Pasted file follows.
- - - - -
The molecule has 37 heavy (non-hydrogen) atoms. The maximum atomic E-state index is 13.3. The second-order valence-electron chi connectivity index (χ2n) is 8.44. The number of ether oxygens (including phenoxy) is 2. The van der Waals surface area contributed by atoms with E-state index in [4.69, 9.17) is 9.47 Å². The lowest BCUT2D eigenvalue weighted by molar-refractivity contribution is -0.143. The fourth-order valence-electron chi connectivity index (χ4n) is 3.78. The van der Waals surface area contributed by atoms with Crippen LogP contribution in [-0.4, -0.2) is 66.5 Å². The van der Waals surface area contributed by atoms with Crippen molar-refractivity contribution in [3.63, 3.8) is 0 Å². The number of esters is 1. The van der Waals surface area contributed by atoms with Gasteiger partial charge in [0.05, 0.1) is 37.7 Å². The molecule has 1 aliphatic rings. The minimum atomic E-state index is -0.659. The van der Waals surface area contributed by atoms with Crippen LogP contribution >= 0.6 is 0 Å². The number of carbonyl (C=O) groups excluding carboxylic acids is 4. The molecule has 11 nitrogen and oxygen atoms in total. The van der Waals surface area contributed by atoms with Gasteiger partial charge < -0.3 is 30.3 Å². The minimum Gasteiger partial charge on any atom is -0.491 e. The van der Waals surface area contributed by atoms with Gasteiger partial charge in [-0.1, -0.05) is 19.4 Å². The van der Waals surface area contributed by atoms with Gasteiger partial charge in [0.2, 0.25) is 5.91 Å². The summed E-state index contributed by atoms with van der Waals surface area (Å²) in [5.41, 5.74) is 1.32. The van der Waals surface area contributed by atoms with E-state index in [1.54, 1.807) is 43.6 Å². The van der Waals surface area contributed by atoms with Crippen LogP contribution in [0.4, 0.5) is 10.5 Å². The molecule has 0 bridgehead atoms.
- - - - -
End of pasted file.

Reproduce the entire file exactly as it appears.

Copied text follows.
The molecule has 37 heavy (non-hydrogen) atoms. The maximum atomic E-state index is 13.3. The second-order valence-electron chi connectivity index (χ2n) is 8.44. The number of ether oxygens (including phenoxy) is 2. The van der Waals surface area contributed by atoms with E-state index in [4.69, 9.17) is 9.47 Å². The lowest BCUT2D eigenvalue weighted by molar-refractivity contribution is -0.143. The fourth-order valence-electron chi connectivity index (χ4n) is 3.78. The van der Waals surface area contributed by atoms with Crippen LogP contribution in [-0.4, -0.2) is 66.5 Å². The van der Waals surface area contributed by atoms with Crippen molar-refractivity contribution in [3.63, 3.8) is 0 Å². The number of esters is 1. The van der Waals surface area contributed by atoms with Gasteiger partial charge in [0.05, 0.1) is 37.7 Å². The molecule has 1 aliphatic rings. The minimum atomic E-state index is -0.659. The van der Waals surface area contributed by atoms with Crippen LogP contribution >= 0.6 is 0 Å². The number of carbonyl (C=O) groups excluding carboxylic acids is 4. The molecule has 11 nitrogen and oxygen atoms in total. The van der Waals surface area contributed by atoms with Gasteiger partial charge < -0.3 is 30.3 Å². The minimum Gasteiger partial charge on any atom is -0.491 e. The van der Waals surface area contributed by atoms with Gasteiger partial charge in [-0.1, -0.05) is 19.4 Å². The van der Waals surface area contributed by atoms with Gasteiger partial charge in [0.2, 0.25) is 5.91 Å². The summed E-state index contributed by atoms with van der Waals surface area (Å²) in [5.41, 5.74) is 1.32. The van der Waals surface area contributed by atoms with E-state index in [1.54, 1.807) is 43.6 Å². The van der Waals surface area contributed by atoms with Crippen LogP contribution in [0.4, 0.5) is 10.5 Å². The molecule has 0 bridgehead atoms.